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Mom says two imposters posed as child protection services workers and tried to take her son: Report

A Washington mother says two people showed up at her front door claiming to be social workers and knew her son’s name and date of birth.

KSN reports that Jessi McCombs said a man and woman, both dressed professionally, knocked on her apartment door at a Marysville complex and attempted to take her 4-year-old son. The reported incident occurred at around 7:30 a.m. Monday morning.

“She was there about my son’s injuries and they were there to take my son into custody. My son doesn’t have any injuries, so I was really confused and thought for sure she had the wrong house until she told me his name and birthday, she knew my name,” McCombs said.

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McCombs said the couple refused to show identification when asked and refused to show her any paperwork or proof of a protective order. Frightened, McCombs said she pretended like she was dialing 911. At that point, the pair fled.

“She said, ‘We’ll come back later,’ and they left in a hurry down the stairs.”

McCombs said she made a report with the Marysville Police Department, but she’s still unsure how or why the pair targeted her son.

“I wanted to get my son somewhere safe, sorry,” McCombs said. “It’s a lot bigger than just this one time. It’s like a constant thing that’s going to be in the back of your head.”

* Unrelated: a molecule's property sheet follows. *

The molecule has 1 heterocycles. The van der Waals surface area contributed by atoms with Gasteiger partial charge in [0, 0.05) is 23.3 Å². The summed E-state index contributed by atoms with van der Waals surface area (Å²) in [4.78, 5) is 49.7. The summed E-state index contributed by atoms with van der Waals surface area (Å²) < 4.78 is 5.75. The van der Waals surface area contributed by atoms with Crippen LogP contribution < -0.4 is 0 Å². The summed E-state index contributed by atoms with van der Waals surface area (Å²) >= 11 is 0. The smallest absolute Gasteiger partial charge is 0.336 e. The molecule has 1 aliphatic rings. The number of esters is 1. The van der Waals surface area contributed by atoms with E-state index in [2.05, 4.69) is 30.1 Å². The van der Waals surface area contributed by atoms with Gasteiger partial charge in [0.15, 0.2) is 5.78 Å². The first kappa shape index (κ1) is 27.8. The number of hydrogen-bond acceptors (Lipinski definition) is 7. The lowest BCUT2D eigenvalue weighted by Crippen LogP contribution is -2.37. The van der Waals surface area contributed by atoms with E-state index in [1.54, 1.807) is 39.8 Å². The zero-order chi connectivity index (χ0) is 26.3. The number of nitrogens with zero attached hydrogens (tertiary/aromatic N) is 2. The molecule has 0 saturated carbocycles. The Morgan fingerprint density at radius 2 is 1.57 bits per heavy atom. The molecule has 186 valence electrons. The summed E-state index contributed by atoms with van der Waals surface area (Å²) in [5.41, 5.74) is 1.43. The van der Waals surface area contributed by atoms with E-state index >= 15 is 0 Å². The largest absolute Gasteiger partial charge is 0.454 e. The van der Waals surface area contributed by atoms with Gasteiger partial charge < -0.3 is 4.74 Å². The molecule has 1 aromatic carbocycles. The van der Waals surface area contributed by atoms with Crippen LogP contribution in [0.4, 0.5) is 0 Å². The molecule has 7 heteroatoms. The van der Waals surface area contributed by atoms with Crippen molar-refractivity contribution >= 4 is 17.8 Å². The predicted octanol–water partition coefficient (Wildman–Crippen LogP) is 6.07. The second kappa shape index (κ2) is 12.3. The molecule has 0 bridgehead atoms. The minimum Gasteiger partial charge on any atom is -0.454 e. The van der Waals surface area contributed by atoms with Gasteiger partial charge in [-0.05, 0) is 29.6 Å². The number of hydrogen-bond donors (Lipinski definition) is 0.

So far no other reports have been made about the pair trying to take other children. McCombs told FOX News that a resident in the apartment complex spotted a man and woman driving around the area in an older police car, but no arrests have been made.

According to state law, law enforcement always accompanies CPS workers to homes and staff members always carry agency identification.

“In situations where a child must be removed from their home, DCYF staff are accompanied by law enforcement. DCYF staff always carry agency identification and cannot remove a child from their home without a court order signed by a judge or by law enforcement taking a child into custody per RCW 26.44.050,” authorities said, according to CBS News.

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